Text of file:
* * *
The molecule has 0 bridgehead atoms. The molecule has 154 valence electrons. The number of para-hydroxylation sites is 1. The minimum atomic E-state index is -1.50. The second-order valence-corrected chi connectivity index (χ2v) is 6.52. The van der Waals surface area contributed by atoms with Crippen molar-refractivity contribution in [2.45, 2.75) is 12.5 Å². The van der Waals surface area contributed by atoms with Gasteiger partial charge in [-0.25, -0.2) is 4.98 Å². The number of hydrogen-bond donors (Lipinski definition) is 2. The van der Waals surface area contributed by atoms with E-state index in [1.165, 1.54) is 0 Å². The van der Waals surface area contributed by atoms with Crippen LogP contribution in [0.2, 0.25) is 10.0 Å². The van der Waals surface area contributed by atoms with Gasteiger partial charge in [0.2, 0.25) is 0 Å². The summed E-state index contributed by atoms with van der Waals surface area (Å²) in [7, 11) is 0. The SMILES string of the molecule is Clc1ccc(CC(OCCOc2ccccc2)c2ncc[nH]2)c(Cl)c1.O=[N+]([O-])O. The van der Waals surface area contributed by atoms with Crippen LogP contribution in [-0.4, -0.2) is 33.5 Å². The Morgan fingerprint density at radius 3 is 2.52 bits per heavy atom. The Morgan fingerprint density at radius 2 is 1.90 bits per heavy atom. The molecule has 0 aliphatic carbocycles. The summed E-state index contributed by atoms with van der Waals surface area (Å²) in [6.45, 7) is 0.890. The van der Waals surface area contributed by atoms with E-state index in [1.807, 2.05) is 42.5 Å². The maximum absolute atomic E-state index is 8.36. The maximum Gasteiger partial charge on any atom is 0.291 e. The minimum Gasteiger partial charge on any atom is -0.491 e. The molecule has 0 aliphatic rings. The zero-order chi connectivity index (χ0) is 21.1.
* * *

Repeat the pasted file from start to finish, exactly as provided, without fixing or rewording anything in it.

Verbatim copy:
The molecule has 0 bridgehead atoms. The molecule has 154 valence electrons. The number of para-hydroxylation sites is 1. The minimum atomic E-state index is -1.50. The second-order valence-corrected chi connectivity index (χ2v) is 6.52. The van der Waals surface area contributed by atoms with Crippen molar-refractivity contribution in [2.45, 2.75) is 12.5 Å². The van der Waals surface area contributed by atoms with Gasteiger partial charge in [-0.25, -0.2) is 4.98 Å². The number of hydrogen-bond donors (Lipinski definition) is 2. The van der Waals surface area contributed by atoms with E-state index in [1.165, 1.54) is 0 Å². The van der Waals surface area contributed by atoms with Crippen LogP contribution in [0.2, 0.25) is 10.0 Å². The van der Waals surface area contributed by atoms with Gasteiger partial charge in [0.2, 0.25) is 0 Å². The summed E-state index contributed by atoms with van der Waals surface area (Å²) in [7, 11) is 0. The SMILES string of the molecule is Clc1ccc(CC(OCCOc2ccccc2)c2ncc[nH]2)c(Cl)c1.O=[N+]([O-])O. The van der Waals surface area contributed by atoms with Crippen LogP contribution in [-0.4, -0.2) is 33.5 Å². The Morgan fingerprint density at radius 3 is 2.52 bits per heavy atom. The Morgan fingerprint density at radius 2 is 1.90 bits per heavy atom. The molecule has 0 aliphatic carbocycles. The summed E-state index contributed by atoms with van der Waals surface area (Å²) in [6.45, 7) is 0.890. The van der Waals surface area contributed by atoms with E-state index in [1.807, 2.05) is 42.5 Å². The maximum absolute atomic E-state index is 8.36. The maximum Gasteiger partial charge on any atom is 0.291 e. The minimum Gasteiger partial charge on any atom is -0.491 e. The molecule has 0 aliphatic rings. The zero-order chi connectivity index (χ0) is 21.1.